Several witnesses captured photos and video of this tornado, a large funnel with a debris plume at its base that occasionally condensed all the way to the ground. It struck at about 7:00 pm, just north of London, and had a path that was 3.2km long and 50m wide. The tornado downed trees, caused damage to crops, and tore the roof and some walls off of a large pig barn. It is possible that this tornado was underrated by Environment Canada; aerial footage along the damage path showed the scattered remains the the destroyed barn, indicative of damage that may well have met the threshold for an F1 rating.
Figure 1 depicts the surface observations at 5:00 pm EDT, which shows a cold front in Michigan, approaching Ontario. An outflow boundary is also observed over the Niagara Peninsula. Forcing from the approaching cold front, combined with local interactions, led to thunderstorm development across southern Ontario, which ultimately led to this F0 tornado.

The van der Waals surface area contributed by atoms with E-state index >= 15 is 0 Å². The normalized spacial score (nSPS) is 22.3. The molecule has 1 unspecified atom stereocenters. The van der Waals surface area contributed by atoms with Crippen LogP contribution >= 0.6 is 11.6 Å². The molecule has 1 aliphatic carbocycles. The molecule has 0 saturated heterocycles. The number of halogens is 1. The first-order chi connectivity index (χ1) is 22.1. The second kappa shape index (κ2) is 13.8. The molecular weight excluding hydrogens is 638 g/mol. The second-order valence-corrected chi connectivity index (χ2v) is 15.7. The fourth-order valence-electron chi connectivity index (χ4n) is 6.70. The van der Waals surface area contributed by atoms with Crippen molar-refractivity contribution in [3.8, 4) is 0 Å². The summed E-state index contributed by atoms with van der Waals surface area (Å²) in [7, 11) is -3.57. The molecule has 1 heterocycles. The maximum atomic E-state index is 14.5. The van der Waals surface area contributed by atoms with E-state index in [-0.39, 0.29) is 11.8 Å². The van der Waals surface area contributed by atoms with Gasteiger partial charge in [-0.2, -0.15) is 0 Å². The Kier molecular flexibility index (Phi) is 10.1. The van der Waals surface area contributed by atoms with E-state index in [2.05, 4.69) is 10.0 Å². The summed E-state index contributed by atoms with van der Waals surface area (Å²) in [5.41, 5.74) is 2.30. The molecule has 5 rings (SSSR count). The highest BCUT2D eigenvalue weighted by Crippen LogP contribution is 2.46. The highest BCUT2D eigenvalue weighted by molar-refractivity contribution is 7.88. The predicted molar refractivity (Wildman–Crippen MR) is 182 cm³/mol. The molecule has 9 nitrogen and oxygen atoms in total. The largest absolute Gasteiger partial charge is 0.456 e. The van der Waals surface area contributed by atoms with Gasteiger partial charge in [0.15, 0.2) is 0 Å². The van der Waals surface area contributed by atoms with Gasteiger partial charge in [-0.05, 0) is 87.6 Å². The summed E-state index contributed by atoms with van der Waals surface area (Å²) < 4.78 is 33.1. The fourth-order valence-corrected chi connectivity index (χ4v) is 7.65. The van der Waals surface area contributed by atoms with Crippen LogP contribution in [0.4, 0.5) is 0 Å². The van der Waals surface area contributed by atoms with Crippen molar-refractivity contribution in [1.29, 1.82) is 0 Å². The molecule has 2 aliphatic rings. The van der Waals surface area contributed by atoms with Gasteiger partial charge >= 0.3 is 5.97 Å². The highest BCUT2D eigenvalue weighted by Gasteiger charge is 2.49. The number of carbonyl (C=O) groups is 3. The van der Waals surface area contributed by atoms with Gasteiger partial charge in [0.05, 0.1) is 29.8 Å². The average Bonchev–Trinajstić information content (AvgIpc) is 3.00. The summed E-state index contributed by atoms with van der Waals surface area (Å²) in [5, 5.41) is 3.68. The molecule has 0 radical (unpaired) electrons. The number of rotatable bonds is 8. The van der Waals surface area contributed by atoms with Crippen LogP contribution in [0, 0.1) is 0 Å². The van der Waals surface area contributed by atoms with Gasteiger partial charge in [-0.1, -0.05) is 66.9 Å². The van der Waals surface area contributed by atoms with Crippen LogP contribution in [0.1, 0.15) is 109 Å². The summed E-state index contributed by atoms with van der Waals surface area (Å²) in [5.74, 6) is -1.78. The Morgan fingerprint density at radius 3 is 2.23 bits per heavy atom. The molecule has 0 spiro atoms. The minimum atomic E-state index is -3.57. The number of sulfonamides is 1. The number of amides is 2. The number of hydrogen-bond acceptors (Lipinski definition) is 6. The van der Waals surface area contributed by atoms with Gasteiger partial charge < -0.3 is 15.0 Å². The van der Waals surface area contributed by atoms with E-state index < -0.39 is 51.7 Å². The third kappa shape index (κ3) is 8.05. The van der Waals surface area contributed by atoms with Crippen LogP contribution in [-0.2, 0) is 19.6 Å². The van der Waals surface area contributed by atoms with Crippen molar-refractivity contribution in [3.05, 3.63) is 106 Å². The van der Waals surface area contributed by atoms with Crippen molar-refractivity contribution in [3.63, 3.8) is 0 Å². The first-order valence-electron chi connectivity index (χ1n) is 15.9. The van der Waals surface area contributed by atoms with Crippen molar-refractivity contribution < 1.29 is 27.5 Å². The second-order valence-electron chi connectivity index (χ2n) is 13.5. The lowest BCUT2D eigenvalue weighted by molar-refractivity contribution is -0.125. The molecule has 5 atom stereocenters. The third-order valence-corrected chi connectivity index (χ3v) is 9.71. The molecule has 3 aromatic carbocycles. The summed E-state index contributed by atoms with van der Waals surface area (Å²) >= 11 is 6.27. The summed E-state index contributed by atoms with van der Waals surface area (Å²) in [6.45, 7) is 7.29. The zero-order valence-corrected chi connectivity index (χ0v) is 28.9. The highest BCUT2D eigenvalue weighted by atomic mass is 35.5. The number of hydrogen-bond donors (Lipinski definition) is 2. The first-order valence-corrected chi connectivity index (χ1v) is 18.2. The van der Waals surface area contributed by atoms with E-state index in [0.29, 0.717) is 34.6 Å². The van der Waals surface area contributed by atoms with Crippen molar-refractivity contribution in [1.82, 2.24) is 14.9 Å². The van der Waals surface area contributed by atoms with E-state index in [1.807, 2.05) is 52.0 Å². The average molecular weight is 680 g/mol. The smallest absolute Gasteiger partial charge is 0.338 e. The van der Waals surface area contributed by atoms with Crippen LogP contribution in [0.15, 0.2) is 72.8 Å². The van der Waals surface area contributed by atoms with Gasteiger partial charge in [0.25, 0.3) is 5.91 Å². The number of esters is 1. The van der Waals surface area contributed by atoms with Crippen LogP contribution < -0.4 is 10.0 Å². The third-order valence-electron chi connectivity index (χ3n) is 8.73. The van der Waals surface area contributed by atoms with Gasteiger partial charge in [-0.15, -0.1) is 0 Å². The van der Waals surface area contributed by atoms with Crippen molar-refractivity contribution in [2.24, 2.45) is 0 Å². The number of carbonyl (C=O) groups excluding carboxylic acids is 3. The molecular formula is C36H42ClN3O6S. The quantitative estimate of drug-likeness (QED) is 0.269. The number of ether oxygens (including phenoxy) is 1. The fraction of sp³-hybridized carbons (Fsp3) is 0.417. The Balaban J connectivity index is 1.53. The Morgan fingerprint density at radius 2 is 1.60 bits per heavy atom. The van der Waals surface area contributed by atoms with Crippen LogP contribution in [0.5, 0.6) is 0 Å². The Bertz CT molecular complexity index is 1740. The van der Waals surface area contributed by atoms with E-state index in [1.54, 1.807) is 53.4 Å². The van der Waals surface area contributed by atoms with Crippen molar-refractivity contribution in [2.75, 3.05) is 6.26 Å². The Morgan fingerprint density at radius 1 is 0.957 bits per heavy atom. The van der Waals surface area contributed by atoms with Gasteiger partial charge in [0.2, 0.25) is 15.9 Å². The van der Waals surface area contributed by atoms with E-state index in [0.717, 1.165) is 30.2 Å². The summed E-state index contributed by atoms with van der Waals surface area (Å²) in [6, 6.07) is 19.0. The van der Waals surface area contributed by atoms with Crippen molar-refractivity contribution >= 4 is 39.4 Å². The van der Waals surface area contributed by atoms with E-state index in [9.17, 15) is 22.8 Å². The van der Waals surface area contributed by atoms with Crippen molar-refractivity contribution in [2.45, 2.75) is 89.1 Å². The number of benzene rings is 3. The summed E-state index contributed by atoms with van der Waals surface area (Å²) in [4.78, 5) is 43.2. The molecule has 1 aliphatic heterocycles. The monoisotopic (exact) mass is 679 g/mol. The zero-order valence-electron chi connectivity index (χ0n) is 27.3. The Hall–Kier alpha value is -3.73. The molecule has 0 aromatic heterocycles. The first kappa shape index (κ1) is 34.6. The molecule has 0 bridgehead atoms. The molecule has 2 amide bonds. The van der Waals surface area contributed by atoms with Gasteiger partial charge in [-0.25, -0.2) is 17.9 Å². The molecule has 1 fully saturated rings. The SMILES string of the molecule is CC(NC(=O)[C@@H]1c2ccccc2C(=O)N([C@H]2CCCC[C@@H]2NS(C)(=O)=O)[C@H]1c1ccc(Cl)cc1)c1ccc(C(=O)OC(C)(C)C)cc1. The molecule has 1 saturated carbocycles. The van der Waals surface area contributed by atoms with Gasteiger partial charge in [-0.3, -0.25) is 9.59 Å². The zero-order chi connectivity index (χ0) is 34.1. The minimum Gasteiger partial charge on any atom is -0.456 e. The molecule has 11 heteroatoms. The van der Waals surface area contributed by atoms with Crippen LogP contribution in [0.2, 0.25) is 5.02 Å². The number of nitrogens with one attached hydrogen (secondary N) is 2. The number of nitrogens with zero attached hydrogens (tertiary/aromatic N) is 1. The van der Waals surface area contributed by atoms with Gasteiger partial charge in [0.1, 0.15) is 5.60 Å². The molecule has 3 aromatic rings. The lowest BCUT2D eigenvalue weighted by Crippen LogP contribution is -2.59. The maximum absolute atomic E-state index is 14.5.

According to Environment and Climate Change Canada (2018), an F0 tornado touched down at 7:00 pm near Bryanston, ON. The tornado travelled for 3.18 km and had a maximum width of 50 metres. The tornado caused no fatalities , injuries or property damage.
NWS Weather Prediction Center Surface Analysis Archive. (2017). Surface analysis 21Z Sun Jun 22 2008. Retrieved from: https://www.wpc.ncep.noaa.gov/archives/web_pages/sfc/sfc_archive.php
Environment and Climate Change Canada Data. (2018). Canadian National Tornado Database: Verified Events (1980-2009) – Public. Retrieved from: http://donnees.ec.gc.ca/data/weather/products/canadian-national-tornado-database-verified-events-1980-2009-public/